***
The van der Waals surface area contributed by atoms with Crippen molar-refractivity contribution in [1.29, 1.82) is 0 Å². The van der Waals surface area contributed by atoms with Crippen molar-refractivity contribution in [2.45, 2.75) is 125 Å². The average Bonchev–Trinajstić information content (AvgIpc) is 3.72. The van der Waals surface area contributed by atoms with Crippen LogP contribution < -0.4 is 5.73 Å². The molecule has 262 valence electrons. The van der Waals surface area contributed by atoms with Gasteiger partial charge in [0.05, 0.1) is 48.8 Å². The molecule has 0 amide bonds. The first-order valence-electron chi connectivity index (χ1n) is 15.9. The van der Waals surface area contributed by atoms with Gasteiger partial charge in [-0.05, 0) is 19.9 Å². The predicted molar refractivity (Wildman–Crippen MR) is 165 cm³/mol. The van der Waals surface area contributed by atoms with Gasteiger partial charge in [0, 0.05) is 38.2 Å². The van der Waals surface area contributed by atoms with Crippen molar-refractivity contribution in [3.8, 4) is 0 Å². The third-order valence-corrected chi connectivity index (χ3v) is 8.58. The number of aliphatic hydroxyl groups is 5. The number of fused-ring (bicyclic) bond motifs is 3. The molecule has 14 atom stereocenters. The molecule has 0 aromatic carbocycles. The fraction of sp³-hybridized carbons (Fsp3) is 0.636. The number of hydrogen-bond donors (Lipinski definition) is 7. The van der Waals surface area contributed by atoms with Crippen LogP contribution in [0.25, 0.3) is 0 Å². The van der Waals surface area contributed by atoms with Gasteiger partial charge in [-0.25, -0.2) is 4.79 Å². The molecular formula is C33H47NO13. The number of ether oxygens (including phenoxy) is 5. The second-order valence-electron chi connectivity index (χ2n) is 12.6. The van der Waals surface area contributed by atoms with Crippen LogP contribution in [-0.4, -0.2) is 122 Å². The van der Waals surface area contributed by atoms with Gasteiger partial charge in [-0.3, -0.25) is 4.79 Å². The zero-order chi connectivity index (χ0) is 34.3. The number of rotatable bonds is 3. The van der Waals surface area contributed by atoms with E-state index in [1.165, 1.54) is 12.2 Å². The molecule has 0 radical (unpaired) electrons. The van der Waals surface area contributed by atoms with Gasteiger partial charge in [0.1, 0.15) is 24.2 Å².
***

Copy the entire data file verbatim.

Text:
The van der Waals surface area contributed by atoms with Crippen molar-refractivity contribution in [1.29, 1.82) is 0 Å². The van der Waals surface area contributed by atoms with Crippen molar-refractivity contribution in [2.45, 2.75) is 125 Å². The average Bonchev–Trinajstić information content (AvgIpc) is 3.72. The van der Waals surface area contributed by atoms with Crippen LogP contribution < -0.4 is 5.73 Å². The molecule has 262 valence electrons. The van der Waals surface area contributed by atoms with Gasteiger partial charge in [0.05, 0.1) is 48.8 Å². The molecule has 0 amide bonds. The first-order valence-electron chi connectivity index (χ1n) is 15.9. The van der Waals surface area contributed by atoms with Gasteiger partial charge in [-0.05, 0) is 19.9 Å². The predicted molar refractivity (Wildman–Crippen MR) is 165 cm³/mol. The van der Waals surface area contributed by atoms with Gasteiger partial charge in [0, 0.05) is 38.2 Å². The van der Waals surface area contributed by atoms with Crippen molar-refractivity contribution in [3.8, 4) is 0 Å². The third-order valence-corrected chi connectivity index (χ3v) is 8.58. The number of aliphatic hydroxyl groups is 5. The number of fused-ring (bicyclic) bond motifs is 3. The molecule has 14 atom stereocenters. The molecule has 0 aromatic carbocycles. The fraction of sp³-hybridized carbons (Fsp3) is 0.636. The number of hydrogen-bond donors (Lipinski definition) is 7. The van der Waals surface area contributed by atoms with Crippen LogP contribution in [0.25, 0.3) is 0 Å². The van der Waals surface area contributed by atoms with Gasteiger partial charge in [-0.25, -0.2) is 4.79 Å². The molecular formula is C33H47NO13. The number of ether oxygens (including phenoxy) is 5. The second-order valence-electron chi connectivity index (χ2n) is 12.6. The van der Waals surface area contributed by atoms with Crippen LogP contribution in [-0.4, -0.2) is 122 Å². The van der Waals surface area contributed by atoms with Gasteiger partial charge in [-0.3, -0.25) is 4.79 Å². The zero-order chi connectivity index (χ0) is 34.3. The number of rotatable bonds is 3. The van der Waals surface area contributed by atoms with E-state index in [1.165, 1.54) is 12.2 Å². The molecule has 0 radical (unpaired) electrons. The van der Waals surface area contributed by atoms with Gasteiger partial charge in [0.1, 0.15) is 24.2 Å².